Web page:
[iDC] introduction

Dan Visel dbvisel at gmail.com
Thu Jun 30 16:16:20 UTC 2011

Hi everyone,

My name is Dan Visel, and I'm happy to be joining you all in October. From 2004 to 2010, I worked with Bob Stein at the Institute for the Future of the Book, thinking about how reading and writing are changing as they move from the printed page to the network screen; I also worked on the Institute's software development projects, including Sophie, a tool for making complex electronic books, and CommentPress, a WordPress plugin that facilitated side-by-side comments. Currently, I'm working at Unfold, a startup that's mapping political discourse; we're planning on launching this fall.

I'm going to be talking about the writing of Ted Nelson. Everyone knows Ted Nelson as the inventor of hypertext; maybe they know of his Project Xanadu, an attempt to make an alternative Internet from the ground up. Since his theoretical work in the 1970s, he's gained a reputation as something of a crank; his work since then hasn't been taken seriously, or, more frequently, ignored. I'm interested in looking at his writings - from his seminal Computer Lib/Dream Machines (1974) to his more recent self-published Geeks Bearing Gifts (2008) and Possiplex, his garrulous autobiography from last year. In his recent books, Nelson levies serious charges at the technological world of today: in his view of technological history, everything that could go wrong has gone wrong. It's a view that's decidedly idiosyncratic, but maybe one that can be fruitfully thought about; I think this could be an appropriate setting for this discussion, as Nelson defines himself as a humanist trying to work with technologists rather than as a computer scientist, as it's commonly assumed that he is.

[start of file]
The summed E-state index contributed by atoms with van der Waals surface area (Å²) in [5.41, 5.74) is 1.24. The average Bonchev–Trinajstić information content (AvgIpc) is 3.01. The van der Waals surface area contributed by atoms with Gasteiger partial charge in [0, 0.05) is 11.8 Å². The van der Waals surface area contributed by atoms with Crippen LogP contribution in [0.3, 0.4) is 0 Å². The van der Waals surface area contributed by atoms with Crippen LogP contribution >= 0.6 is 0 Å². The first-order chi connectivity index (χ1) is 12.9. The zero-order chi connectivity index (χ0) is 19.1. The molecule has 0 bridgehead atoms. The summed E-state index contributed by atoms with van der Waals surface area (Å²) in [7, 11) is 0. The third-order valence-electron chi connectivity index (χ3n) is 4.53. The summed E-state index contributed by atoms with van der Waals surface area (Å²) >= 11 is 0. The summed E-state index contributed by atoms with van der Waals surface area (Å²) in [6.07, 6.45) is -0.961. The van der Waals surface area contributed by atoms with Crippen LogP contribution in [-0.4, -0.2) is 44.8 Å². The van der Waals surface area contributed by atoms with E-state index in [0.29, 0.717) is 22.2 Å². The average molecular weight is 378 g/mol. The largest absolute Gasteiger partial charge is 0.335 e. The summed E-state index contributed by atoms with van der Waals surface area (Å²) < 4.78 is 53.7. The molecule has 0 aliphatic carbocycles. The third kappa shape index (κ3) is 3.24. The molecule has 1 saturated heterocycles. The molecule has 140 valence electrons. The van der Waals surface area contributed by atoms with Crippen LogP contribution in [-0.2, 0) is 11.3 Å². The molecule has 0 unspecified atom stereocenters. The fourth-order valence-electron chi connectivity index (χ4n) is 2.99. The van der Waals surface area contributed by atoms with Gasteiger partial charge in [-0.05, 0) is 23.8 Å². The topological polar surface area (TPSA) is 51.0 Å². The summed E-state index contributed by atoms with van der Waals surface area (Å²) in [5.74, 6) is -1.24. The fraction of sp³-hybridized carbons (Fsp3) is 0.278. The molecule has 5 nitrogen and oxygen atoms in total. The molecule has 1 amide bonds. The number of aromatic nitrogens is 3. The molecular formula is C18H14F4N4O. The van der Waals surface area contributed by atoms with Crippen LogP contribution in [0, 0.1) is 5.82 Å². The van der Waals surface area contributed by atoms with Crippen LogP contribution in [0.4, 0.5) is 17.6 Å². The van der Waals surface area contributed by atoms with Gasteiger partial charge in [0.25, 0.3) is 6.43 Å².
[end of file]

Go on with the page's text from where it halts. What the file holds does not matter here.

Looking forward to October--

Dan Visel

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